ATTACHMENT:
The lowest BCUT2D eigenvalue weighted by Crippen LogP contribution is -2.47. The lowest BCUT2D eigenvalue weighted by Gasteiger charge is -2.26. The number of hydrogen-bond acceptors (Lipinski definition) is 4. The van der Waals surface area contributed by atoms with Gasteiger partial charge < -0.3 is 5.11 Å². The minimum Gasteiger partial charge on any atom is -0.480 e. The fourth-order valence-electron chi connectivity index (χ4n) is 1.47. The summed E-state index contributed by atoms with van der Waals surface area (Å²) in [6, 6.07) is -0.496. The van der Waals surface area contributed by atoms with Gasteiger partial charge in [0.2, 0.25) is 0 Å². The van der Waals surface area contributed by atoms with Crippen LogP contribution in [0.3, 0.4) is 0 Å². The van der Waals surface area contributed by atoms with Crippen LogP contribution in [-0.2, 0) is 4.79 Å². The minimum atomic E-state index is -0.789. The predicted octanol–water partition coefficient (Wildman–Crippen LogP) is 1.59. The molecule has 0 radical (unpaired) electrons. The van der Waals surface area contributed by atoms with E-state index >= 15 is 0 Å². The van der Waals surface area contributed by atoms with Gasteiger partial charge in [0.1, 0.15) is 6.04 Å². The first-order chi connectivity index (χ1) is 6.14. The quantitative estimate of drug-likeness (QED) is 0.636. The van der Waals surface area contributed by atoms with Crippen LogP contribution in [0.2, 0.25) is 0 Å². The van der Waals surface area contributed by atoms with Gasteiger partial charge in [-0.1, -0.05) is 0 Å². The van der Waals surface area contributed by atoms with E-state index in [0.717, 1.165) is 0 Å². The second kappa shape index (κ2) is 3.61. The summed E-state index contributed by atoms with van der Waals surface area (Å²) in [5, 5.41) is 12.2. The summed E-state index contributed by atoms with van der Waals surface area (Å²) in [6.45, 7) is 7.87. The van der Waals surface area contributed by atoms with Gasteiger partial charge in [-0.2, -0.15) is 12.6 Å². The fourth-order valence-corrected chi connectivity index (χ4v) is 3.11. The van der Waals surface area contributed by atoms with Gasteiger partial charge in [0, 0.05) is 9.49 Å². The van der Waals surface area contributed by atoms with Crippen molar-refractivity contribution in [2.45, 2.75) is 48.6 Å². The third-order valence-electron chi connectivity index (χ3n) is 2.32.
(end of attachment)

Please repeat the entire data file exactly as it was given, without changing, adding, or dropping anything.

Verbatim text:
The lowest BCUT2D eigenvalue weighted by Crippen LogP contribution is -2.47. The lowest BCUT2D eigenvalue weighted by Gasteiger charge is -2.26. The number of hydrogen-bond acceptors (Lipinski definition) is 4. The van der Waals surface area contributed by atoms with Gasteiger partial charge < -0.3 is 5.11 Å². The minimum Gasteiger partial charge on any atom is -0.480 e. The fourth-order valence-electron chi connectivity index (χ4n) is 1.47. The summed E-state index contributed by atoms with van der Waals surface area (Å²) in [6, 6.07) is -0.496. The van der Waals surface area contributed by atoms with Gasteiger partial charge in [0.2, 0.25) is 0 Å². The van der Waals surface area contributed by atoms with Crippen LogP contribution in [0.3, 0.4) is 0 Å². The van der Waals surface area contributed by atoms with Crippen LogP contribution in [-0.2, 0) is 4.79 Å². The minimum atomic E-state index is -0.789. The predicted octanol–water partition coefficient (Wildman–Crippen LogP) is 1.59. The molecule has 0 radical (unpaired) electrons. The van der Waals surface area contributed by atoms with E-state index >= 15 is 0 Å². The van der Waals surface area contributed by atoms with Gasteiger partial charge in [0.1, 0.15) is 6.04 Å². The first-order chi connectivity index (χ1) is 6.14. The quantitative estimate of drug-likeness (QED) is 0.636. The van der Waals surface area contributed by atoms with Crippen LogP contribution in [0.2, 0.25) is 0 Å². The van der Waals surface area contributed by atoms with Gasteiger partial charge in [-0.1, -0.05) is 0 Å². The van der Waals surface area contributed by atoms with E-state index in [0.717, 1.165) is 0 Å². The second kappa shape index (κ2) is 3.61. The summed E-state index contributed by atoms with van der Waals surface area (Å²) in [5, 5.41) is 12.2. The summed E-state index contributed by atoms with van der Waals surface area (Å²) in [6.45, 7) is 7.87. The van der Waals surface area contributed by atoms with Gasteiger partial charge in [-0.2, -0.15) is 12.6 Å². The fourth-order valence-corrected chi connectivity index (χ4v) is 3.11. The van der Waals surface area contributed by atoms with Gasteiger partial charge in [0, 0.05) is 9.49 Å². The van der Waals surface area contributed by atoms with Crippen molar-refractivity contribution in [2.45, 2.75) is 48.6 Å². The third-order valence-electron chi connectivity index (χ3n) is 2.32.